A neat pick up in Amsterdam many years ago, this was something I knew I needed to have in the collection. Side 3 if pretty dense, but Analogue Bubblebath won out. It’s the most melodic, bright, and descriptive. In all it was nice to revisit some of these tracks after many, many years.
I’d heard this album and been a fan of it since receiving it as a promo, but I was surprised when I found the vinyl for sale, new, in a discount bin during Record Store Day. It’s an interesting record with a lot of Joker’s “Purple” flair on his trademark synths, but the vocal performances are also very, very good. So good, in fact, that Lost was my pick of Side 3 over My Trance Girl, which is a six minute treat of the sound. Lost is, by contrast, a tale of city life with an eye on hope.
Back in 2009 or 2010 I got a compilation from an Argentine label called ZZK Records. It was called Future Sounds of Buenos Aires, and it was an eye opening introduction to Cumbia and the sounds of Argentina and South America. Later, Rio Arriba showed up and it included Prima, the track from that compilation by the artist Chancha Via Circuito, and my pick from Side B.
It’s got a wonderful rhythm and swing, lots of cambia swing, and several tempo changes up and down in the track, which are pretty neat.
This incredible debut LP from the band is high energy from the start and is one of those amazing releases that was recorded in a matter of days after being practiced and performed previously for years. Nothing since has quite matched it, or even the half of it, in my opinion. Luno was my pick from Side D, with it’s immediately catchy, jangly, shifting and relentless story. The drums on this track set it apart more than anything.
The Beat Kondukta got a chance to dig in to the archives of Blue Note, one of the premiere jazz labels, and was able to take samples and do some reinterpretations of tracks from artists in the past. It’s a very neat concept that works very, very well. Madlib does his thing very well on Distant Land, from Side A, originally by Donald Byrd. It’s a fun, jangling track with a super bass line, Common samples, and just a lovely flow throughout.
This neat little EP was the second EP from Beacon, and my first exposure to the duo. Their lushness of vocals and instruments were something I’d not really heard before. I’ve since been able to see them in person at SXSW and in SLC, even getting to meet them and get a radio drop. I really enjoyed Into the Night on Side B, which is at a delightful 45RPM.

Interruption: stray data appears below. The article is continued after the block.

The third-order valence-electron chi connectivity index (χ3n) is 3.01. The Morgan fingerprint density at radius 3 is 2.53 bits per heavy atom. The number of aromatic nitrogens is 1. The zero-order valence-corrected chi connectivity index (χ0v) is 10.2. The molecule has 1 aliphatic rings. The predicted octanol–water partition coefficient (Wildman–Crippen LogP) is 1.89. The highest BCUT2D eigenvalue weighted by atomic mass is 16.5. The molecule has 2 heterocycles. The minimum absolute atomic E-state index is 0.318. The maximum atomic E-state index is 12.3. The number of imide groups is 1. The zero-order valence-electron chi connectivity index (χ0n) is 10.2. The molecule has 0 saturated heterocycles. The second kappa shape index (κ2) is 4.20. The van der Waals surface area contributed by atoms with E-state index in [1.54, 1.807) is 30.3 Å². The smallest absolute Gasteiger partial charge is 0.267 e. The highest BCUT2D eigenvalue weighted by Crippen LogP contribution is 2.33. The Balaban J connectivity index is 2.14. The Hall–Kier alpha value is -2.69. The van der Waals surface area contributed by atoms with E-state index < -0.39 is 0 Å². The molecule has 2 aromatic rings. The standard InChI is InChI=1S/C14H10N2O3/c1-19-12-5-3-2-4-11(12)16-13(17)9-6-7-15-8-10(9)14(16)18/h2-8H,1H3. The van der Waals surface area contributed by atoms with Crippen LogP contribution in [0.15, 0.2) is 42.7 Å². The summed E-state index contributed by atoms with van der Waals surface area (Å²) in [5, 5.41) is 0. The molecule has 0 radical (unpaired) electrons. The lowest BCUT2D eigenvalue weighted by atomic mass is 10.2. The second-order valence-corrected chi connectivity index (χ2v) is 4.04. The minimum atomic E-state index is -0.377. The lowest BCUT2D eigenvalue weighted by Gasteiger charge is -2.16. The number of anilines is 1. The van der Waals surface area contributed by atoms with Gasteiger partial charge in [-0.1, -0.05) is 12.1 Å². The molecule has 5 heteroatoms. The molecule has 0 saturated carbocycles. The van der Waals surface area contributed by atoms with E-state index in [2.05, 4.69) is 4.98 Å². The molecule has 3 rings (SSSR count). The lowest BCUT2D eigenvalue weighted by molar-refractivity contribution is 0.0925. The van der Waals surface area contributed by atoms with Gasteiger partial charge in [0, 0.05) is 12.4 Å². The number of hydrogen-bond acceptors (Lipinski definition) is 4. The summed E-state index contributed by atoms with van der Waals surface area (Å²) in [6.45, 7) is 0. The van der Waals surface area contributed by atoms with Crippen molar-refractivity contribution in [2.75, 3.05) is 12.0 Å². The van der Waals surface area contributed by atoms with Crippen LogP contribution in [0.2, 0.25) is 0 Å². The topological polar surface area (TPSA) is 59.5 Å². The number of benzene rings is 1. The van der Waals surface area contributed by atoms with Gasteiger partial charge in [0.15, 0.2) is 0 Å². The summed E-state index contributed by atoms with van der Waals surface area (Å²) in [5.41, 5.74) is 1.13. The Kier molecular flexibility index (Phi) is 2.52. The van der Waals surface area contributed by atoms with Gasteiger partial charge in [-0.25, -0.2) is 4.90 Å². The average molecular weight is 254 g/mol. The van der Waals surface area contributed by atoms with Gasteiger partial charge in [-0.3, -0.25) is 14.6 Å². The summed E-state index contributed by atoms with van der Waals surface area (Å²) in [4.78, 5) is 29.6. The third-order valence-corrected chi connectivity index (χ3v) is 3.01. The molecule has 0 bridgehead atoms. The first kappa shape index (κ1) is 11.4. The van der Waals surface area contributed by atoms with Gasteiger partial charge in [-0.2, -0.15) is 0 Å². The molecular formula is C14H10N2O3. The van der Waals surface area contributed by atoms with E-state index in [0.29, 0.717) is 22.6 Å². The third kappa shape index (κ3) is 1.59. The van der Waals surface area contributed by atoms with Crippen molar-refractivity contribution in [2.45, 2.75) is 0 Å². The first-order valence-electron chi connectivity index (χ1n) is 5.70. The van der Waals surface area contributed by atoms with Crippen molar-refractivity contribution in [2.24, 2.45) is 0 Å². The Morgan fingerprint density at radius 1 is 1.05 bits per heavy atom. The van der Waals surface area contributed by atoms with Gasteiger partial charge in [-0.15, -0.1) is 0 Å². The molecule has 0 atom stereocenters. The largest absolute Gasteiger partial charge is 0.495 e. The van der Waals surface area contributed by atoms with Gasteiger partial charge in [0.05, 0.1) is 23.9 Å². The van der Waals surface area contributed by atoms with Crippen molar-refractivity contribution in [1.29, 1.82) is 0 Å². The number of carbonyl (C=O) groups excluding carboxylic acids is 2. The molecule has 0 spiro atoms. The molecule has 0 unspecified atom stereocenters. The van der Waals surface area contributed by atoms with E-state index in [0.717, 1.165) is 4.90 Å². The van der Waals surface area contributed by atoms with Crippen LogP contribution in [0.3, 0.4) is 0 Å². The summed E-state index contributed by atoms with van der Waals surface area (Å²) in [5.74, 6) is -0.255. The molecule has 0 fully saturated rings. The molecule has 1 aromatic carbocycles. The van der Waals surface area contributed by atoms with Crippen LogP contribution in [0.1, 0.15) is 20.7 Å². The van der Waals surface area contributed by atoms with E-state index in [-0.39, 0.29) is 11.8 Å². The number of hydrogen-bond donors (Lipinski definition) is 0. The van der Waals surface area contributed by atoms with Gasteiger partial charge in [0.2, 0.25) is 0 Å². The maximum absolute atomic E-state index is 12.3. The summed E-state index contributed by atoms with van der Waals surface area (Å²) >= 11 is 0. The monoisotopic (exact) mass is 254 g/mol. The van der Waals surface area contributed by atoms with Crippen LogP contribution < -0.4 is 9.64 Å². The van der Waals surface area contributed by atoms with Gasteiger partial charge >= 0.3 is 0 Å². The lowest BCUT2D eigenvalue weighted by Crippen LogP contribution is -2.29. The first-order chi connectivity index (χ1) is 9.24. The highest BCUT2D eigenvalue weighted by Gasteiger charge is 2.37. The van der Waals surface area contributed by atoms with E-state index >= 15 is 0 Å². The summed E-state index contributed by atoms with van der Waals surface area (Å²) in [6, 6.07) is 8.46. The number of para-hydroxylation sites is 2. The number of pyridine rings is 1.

This one is a little unusual because it’s a 10″ record, but it’s also a repress on a non-profit label I picked up during a Record Store Day several years ago. I know I’ve listened to Side A in the past, but Side B was the one to hear tonight. Someday My Prince Will Come is my pick of the two, not only because it’s more memorable, but because it has one thing I really enjoy about jazz trios when the bass and drums can breathe without the lead, be it piano, trumpet, or other.
Lucky to see James Blake, with Falty DL opening, then going to see Bonobo…on my birthday, at which time I bought this record. A very good one, and I listened to Side D, or Side B (II) as it’s labeled.
To the Last is my track pick, over Our Love Comes Back, which is a long favorite. To the Last just has even more of that “James Blake sound” that I like. That’s no small thing. It does remind me that the window of his fame’s influence was a bit longer than I expected. Only the awkward Take A Fall For Me featuring RZA pollutes this album with faux relevance.
This was a bit of a sentimental pick because it was a library media sale pick that introduced me to his work and it remains a favorite. The album was recorded in late 1958 in his D.C. nightclub, very nicely as well, and captures a moment in time. It’s also a release that never made it to cassette, CD, or digital. Portions of this were included on an album along with parts of at least one other performance. Thankfully many of the best tracks are on that.
Side A is strong, with This Can’t Be Love, Autumn Leaves, and Ahmad’s Blues. A tough pick as the latter of the three is such a great track, but this version of Autumn Leaves is so full of character. It has very elegant tempo changes, excellent areas where Ahmad lets two or three bars breathe, a segment where he plays very far behind, and the outdo. This is one of my favorite recorded moments because the band plays quieter, and quieter still, until Ahmad gives one of his infamous laughs and the crowd cheers. All the while the ambient sounds of an active night club contrast against the music. Delightful
This was an interesting pick because it’s one of the rare progressive trance albums I have. Most of the releases in my collection are singles pulled from a DJ’s fire sale collection many, many years ago. This 2003 release is a good listen, and knowing what his subsequent releases sound like…well it fits right in line. Side C pick was The Great Escape, because it had many of the hallmarks of later albums like This Binary Universe, These Hopeful Machines, Across the Wires, etc…
As a side note, I did get to meet BT at DEF CON 22 where he was a headline artist. Great guy who is an artist that typifies the DEF CON spirit. I’ve see him collect old gear to recreate the studio equipment he had from this early period. He also had my brother do all of the visuals for the album known as “_”